Freight and HS2’s built-in obsolescence

The Beleben blog recently looked at Network Rail’s draft Freight Network Study consultation document. This was published in August (deadline for reponses November) and developed in collaboration with a range of stakeholders with an interest in rail and freight.

Beleben points out:

The study noted that as the “proposed new HS2 line from London to the North is not expected to provide for rail freight services”, the freight industry has an ‘aspiration’ to ‘enable new rail freight market flows by enhancing a selected number of (classic) routes to European gauge standards, specifically UIC GB1+ gauge’.

He says later:

On the other hand, if an all-new railway from London to the north were being planned, it would be perfectly feasible to design-in dual passenger and freight capability, with an ‘outsize’ loading gauge (capable of carrying lorries on flatbed wagons, for example).

But HS2, a planned all-new railway from London to the north, has not been designed for potential railfreight use. Its gradients would make cost-effective goods movement a highly unlikely proposition, and its structure gauge is too small for an efficient ‘rolling motorway’.

Network Rail says the stakeholders involved in the preparation of the study include the UK governments,  the freight operating companies, the Rail Freight Group, the Rail Delivery Group, and the Office of Rail and Road.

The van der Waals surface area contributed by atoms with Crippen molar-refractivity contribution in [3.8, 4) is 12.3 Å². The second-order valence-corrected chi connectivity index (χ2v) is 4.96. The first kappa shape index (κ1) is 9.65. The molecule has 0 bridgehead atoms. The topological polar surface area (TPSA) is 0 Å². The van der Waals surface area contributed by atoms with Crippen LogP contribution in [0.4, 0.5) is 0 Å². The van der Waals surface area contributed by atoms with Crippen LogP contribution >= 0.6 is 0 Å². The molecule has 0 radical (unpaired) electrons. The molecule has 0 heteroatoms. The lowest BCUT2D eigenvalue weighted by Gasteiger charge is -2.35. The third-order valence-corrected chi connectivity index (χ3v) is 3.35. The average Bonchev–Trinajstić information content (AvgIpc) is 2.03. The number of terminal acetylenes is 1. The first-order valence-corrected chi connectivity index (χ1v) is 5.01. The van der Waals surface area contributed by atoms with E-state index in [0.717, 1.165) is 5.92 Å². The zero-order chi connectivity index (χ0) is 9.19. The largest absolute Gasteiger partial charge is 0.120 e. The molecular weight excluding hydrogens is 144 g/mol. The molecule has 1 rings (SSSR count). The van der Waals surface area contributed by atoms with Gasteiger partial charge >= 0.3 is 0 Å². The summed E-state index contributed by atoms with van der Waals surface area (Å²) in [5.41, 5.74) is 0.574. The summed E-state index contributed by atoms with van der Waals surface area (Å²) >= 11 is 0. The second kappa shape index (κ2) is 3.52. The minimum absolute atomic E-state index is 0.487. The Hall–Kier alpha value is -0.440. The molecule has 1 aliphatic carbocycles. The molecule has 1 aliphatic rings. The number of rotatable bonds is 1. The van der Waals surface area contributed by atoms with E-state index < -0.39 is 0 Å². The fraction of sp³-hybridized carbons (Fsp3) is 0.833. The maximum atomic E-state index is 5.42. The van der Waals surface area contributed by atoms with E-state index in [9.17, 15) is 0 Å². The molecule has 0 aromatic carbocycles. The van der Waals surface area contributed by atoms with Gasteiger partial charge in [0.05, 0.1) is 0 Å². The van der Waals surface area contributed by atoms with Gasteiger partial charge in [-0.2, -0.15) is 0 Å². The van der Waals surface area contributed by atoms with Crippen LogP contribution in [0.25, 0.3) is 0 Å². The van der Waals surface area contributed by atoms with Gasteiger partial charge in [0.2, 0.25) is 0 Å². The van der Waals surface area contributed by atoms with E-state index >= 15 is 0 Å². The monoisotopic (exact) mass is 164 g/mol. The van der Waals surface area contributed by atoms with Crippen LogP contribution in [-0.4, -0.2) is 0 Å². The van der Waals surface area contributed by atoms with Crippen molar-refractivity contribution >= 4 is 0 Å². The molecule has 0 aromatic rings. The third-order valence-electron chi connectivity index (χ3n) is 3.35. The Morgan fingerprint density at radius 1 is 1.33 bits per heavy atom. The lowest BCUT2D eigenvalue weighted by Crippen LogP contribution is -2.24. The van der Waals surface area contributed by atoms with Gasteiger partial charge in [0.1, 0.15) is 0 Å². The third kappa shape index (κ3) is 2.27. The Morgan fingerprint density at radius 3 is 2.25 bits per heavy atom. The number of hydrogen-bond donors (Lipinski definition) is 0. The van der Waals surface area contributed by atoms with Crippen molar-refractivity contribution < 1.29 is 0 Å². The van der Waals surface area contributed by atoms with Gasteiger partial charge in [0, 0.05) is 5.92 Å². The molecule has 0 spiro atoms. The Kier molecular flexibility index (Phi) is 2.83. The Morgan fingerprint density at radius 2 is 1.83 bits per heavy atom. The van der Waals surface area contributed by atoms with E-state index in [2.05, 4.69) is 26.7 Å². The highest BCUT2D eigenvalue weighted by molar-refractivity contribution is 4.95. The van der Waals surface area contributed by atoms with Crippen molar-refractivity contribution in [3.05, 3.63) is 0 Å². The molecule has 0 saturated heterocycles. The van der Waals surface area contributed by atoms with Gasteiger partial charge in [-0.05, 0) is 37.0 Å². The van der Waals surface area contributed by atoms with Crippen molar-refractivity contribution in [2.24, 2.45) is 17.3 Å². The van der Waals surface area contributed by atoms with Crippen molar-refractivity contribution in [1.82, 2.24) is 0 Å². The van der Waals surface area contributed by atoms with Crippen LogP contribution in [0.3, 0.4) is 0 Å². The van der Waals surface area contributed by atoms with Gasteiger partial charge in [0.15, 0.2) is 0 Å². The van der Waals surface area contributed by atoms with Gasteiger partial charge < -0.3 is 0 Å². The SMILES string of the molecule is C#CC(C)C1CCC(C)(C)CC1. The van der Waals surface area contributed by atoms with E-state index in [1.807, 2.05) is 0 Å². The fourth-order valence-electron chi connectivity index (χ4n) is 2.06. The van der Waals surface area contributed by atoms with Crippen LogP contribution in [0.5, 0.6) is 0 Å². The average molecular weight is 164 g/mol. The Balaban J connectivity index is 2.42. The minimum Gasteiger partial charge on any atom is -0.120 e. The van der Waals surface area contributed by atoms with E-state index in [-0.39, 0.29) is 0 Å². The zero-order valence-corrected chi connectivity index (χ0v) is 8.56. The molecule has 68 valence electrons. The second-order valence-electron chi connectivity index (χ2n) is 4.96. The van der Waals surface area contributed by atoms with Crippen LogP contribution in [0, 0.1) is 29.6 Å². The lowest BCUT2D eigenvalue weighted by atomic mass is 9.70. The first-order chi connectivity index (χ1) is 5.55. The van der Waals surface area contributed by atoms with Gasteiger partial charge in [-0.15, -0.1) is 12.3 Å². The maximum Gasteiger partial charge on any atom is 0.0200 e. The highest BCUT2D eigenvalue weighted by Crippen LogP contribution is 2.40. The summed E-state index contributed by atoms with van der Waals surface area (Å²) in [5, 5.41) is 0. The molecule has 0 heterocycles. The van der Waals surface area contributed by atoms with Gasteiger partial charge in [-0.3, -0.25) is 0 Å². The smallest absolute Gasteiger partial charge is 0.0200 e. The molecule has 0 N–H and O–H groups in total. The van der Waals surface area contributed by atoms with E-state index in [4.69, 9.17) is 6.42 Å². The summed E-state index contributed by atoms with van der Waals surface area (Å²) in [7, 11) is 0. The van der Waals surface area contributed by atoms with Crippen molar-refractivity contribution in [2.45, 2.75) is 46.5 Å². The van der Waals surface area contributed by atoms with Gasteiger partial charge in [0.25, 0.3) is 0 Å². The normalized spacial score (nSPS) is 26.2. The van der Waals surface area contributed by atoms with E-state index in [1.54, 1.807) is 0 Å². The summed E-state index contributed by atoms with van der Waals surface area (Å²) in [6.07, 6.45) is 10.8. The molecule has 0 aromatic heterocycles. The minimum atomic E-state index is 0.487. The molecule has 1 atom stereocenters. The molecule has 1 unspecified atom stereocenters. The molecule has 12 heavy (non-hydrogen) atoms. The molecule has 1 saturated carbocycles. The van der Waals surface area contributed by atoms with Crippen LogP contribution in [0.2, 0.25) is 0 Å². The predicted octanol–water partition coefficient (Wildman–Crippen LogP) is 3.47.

Interestingly, Tony Berkeley,  the former Chair of the Rail Freight Group and vice president of the European Rail Freight Association, gave evidence to the House of Lords Select Committee yesterday.

158. It started off, of course, by assuming that all construction material, except some track material, had to be moved in by road …  I believe that the HS2 has started from the wrong end.  It should have said ‘How much can we carry by rail without seriously affecting costs and programmes and other trains?’  I think that’s a fundamental issue.

159.  My Lords, moving spoil and other materials by rail for a construction project is actually a very specialist expertise.  And I think the one thing that’s gone wrong so far with this project is that the people who are experts, which are the rail freight operators, or people within the rail freight operators, have not been able to express their opinion, because they’re constrained because they’re going to be tendering as sub‑contractors to the main contractors, and so they obviously can’t give their views on whether that’s a good way or this is a good way, because it’s putting themselves in an anti‑competitive situation.  I’ve talked to many of them privately, and I hope that what I’m going to say reflects the best things that they hopefully will come up with.  But they have a can-do mentality, but it’s still quite a challenge for, I think, the promoter to come up with certain ideas without having the benefit of the detailed knowledge that some of these people have.

He went onto list other recent projects that had successfully used rail to transfer spoil – Heathrow Terminal 5, the London Olympics, Crossrail, and Birmingham New Street station.

But typical of HS2 Ltd arrogance, not only have they not considered the needs of freight transport into the future, they have not properly considered rail freight for building HS2.

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